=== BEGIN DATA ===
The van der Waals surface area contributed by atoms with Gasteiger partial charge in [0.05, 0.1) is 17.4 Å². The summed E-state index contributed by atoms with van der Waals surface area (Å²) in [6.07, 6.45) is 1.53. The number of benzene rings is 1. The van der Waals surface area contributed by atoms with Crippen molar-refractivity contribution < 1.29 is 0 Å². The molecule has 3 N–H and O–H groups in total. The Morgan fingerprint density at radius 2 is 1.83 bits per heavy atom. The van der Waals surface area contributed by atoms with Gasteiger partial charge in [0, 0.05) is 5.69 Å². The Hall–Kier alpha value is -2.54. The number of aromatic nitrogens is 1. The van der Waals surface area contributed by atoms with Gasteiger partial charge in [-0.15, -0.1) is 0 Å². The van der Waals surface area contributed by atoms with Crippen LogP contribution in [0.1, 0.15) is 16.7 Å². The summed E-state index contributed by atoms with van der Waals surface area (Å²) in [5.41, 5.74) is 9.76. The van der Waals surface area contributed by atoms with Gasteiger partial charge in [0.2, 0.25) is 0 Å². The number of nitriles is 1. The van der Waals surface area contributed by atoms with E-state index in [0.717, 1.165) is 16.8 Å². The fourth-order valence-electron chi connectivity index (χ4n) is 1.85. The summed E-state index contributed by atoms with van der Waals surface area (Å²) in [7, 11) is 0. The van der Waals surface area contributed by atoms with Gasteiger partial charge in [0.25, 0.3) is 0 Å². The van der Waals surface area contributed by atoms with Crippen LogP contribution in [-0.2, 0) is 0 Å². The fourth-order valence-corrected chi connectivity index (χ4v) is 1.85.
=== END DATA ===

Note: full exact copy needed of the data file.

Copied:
The van der Waals surface area contributed by atoms with Gasteiger partial charge in [0.05, 0.1) is 17.4 Å². The summed E-state index contributed by atoms with van der Waals surface area (Å²) in [6.07, 6.45) is 1.53. The number of benzene rings is 1. The van der Waals surface area contributed by atoms with Crippen molar-refractivity contribution < 1.29 is 0 Å². The molecule has 3 N–H and O–H groups in total. The Morgan fingerprint density at radius 2 is 1.83 bits per heavy atom. The van der Waals surface area contributed by atoms with Gasteiger partial charge in [0, 0.05) is 5.69 Å². The Hall–Kier alpha value is -2.54. The number of aromatic nitrogens is 1. The van der Waals surface area contributed by atoms with Gasteiger partial charge in [-0.15, -0.1) is 0 Å². The van der Waals surface area contributed by atoms with Crippen LogP contribution in [0.1, 0.15) is 16.7 Å². The summed E-state index contributed by atoms with van der Waals surface area (Å²) in [5.41, 5.74) is 9.76. The van der Waals surface area contributed by atoms with Gasteiger partial charge in [0.2, 0.25) is 0 Å². The number of nitriles is 1. The van der Waals surface area contributed by atoms with E-state index in [0.717, 1.165) is 16.8 Å². The fourth-order valence-electron chi connectivity index (χ4n) is 1.85. The summed E-state index contributed by atoms with van der Waals surface area (Å²) in [7, 11) is 0. The van der Waals surface area contributed by atoms with Gasteiger partial charge in [0.25, 0.3) is 0 Å². The van der Waals surface area contributed by atoms with Crippen LogP contribution in [-0.2, 0) is 0 Å². The fourth-order valence-corrected chi connectivity index (χ4v) is 1.85.